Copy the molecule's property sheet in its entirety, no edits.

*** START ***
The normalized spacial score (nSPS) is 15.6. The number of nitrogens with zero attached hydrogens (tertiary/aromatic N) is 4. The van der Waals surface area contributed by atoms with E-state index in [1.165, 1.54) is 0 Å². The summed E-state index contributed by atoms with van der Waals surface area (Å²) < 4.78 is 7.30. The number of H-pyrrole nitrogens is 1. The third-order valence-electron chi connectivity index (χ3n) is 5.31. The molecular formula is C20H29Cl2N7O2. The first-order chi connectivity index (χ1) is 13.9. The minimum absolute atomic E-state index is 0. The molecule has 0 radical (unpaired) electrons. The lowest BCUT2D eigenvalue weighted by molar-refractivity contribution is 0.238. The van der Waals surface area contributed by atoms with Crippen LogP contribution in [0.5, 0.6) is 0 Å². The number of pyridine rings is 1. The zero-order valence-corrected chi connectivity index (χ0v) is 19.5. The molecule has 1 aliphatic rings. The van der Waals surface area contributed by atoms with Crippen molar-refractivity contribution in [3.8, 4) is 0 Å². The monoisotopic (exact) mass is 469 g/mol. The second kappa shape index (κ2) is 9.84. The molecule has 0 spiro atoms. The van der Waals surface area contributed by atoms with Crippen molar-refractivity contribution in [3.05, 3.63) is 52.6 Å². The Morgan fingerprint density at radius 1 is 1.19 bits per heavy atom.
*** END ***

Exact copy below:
The normalized spacial score (nSPS) is 15.6. The number of nitrogens with zero attached hydrogens (tertiary/aromatic N) is 4. The van der Waals surface area contributed by atoms with E-state index in [1.165, 1.54) is 0 Å². The summed E-state index contributed by atoms with van der Waals surface area (Å²) < 4.78 is 7.30. The number of H-pyrrole nitrogens is 1. The third-order valence-electron chi connectivity index (χ3n) is 5.31. The molecular formula is C20H29Cl2N7O2. The first-order chi connectivity index (χ1) is 13.9. The minimum absolute atomic E-state index is 0. The molecule has 0 radical (unpaired) electrons. The lowest BCUT2D eigenvalue weighted by molar-refractivity contribution is 0.238. The van der Waals surface area contributed by atoms with Crippen LogP contribution in [0.5, 0.6) is 0 Å². The number of pyridine rings is 1. The zero-order valence-corrected chi connectivity index (χ0v) is 19.5. The molecule has 1 aliphatic rings. The van der Waals surface area contributed by atoms with Crippen molar-refractivity contribution in [3.8, 4) is 0 Å². The monoisotopic (exact) mass is 469 g/mol. The second kappa shape index (κ2) is 9.84. The molecule has 0 spiro atoms. The van der Waals surface area contributed by atoms with Crippen molar-refractivity contribution in [3.05, 3.63) is 52.6 Å². The Morgan fingerprint density at radius 1 is 1.19 bits per heavy atom.